Communities living near remote ecotourism centres can reap the benefits of a range of opportunities which the industry offers them in otherwise job-scarce and remote places. But tourists and industry operators must work with communities to broaden their development opportunities, and avoid the kind of dependency on the industry that could leave communities vulnerable to job losses.
This is according to Dr Sue Snyman, who is associated with the University of Cape Town’s Environmental Policy Research Unit (EPRU) and works for tourism operator Wilderness Safaris as the Regional Community Development Coordinator and Regional Director of the Children in the Wilderness programme.
Looking at communities living near 16 different high-end ecotourism operations in remote parts of Southern Africa, Snyman found that the benefits of ecotourism went beyond merely the job opportunities which the camps offered.
She found that the staff employed by the industry benefit from the income that came with the job, but also received skills training which they could use in other industries, they often received better nutrition as the employers gave staff three meals a day, and some were able to use their salaries in order to start up side businesses.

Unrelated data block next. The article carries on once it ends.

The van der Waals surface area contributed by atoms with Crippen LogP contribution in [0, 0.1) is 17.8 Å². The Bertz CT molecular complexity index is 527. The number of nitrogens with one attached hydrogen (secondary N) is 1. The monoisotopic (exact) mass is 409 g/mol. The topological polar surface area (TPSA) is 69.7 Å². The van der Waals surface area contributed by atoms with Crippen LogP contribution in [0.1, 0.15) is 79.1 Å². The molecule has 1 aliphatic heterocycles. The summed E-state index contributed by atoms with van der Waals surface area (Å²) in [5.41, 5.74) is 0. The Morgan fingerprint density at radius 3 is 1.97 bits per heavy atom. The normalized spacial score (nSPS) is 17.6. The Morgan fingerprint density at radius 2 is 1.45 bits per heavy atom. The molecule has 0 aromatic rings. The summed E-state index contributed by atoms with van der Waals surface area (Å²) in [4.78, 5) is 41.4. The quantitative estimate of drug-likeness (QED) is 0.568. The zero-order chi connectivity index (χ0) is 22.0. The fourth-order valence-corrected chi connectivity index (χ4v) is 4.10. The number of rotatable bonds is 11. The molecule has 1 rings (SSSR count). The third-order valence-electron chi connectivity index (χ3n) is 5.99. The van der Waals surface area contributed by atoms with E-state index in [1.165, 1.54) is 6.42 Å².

‘Community members who were not employed directly by the ecotourism industry also benefited,’ explains Snyman, whose work spanned camps in South Africa, Botswana, Namibia, Zambia, Zimbabwe and Malawi.
‘Often the tourism-employed staff would then hire people in their community to help with child care or with tending cattle. Similarly, they would spend their money at local businesses, which keeps money circulating within the community,’ she says.
But the closure of the Wilderness Safaris’ Pafuri Camp in the Kruger National Park after it was washed away in floods in 2012 shows how vulnerable a community can be if it becomes too dependent on ecotourism for employment in such remote parts. All staff had to be retrenched.
Snyman recommends that the industry collaborates with communities to build livelihood strategies beyond the immediate tourism-linked jobs.
‘For instance, teaching children about agriculture and training them up in vermiculture to improve the soils, these are ways of building capacity,’ says Snyman.
She said there was also a need for ‘structured’ philanthropy and development projects.
When tourists simply hand out clothes, or toys or stationery randomly, or when development projects are imposed on communities without consultation, they can be unhelpful. One example was a rollout of solar power by an NGO for a community which actually needed water in their village.
Tourism must not be seen as the panacea of rural poverty and unemployment, Snyman says, but rather as an opportunity to work with communities to improve their livelihood strategies and resilience.
Dr Snyman completed her doctorate with the EPRU in 2013, and recently had a paper on this issue published in the journal Tourism and Hospitality Research (http://thr.sagepub.com/content/14/1-2/37.abstract).